The hardwood flooring industry can so easily be compared to our food industry here in the states. While we enjoy a vast variety of options of super cheap and super-fast foods, we are paying a price that cannot be seen or felt right away. We are bringing materials into our homes that might be inexpensive and readily available as a DIY product, but it’s important to ask yourself: “how long will it look good, how long will I want to keep it, how long will it last?”
What if we could convince the HENRYs to save up for hardwood flooring that doesn’t have to be replaced, will look good for decades, and actually adds to the overall value and appeal of the home?
Why wouldn’t they fall in love with premium hardwood flooring rather than loathing the cheap base-grade flooring we feel we must have as first-time homeowners? Wouldn’t the world be a better place if we considered our flooring as much as we do other things in our lives? It would make our homes more valuable in the short- and long-term, and help to make our indoor air quality better with low to zero VOC hardwood. Plus, the floors will last a lifetime, which truly makes it a sustainable material.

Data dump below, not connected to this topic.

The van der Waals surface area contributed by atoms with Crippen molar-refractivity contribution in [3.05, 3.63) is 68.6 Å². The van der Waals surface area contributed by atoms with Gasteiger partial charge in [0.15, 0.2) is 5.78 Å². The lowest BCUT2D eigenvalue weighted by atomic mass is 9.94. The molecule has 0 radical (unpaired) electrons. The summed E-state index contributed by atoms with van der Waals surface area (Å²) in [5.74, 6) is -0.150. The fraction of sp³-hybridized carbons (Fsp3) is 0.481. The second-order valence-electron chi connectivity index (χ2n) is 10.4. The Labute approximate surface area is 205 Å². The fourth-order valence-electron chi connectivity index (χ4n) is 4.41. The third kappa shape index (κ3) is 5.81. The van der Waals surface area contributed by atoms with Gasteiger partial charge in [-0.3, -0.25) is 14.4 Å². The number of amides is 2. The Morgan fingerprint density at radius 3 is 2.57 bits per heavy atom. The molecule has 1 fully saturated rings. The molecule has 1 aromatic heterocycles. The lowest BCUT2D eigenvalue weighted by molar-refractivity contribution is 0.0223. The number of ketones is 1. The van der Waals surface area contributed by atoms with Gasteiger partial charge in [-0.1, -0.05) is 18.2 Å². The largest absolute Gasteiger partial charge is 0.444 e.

I personally think the future is in wonderful hands and I couldn’t be more optimistic about the future leaders when I spend time with my young adult children and their friends. They are smart, kind, and very savvy. They’ve had unique life experiences, they’ve worked hard, and are now entering the world filled with both knowledge and “heart.” And, so that you know, they also are wiser than you’d think. This generation will make an impact on our industry, so now is the time to listen.
Emily Morrow Finkell is an interior designer and CEO of EF Floors & Design LLC in Dalton, Georgia, a provider of hardwood floors and home furnishings, and NWFA design contributor. She can be reached at firstname.lastname@example.org.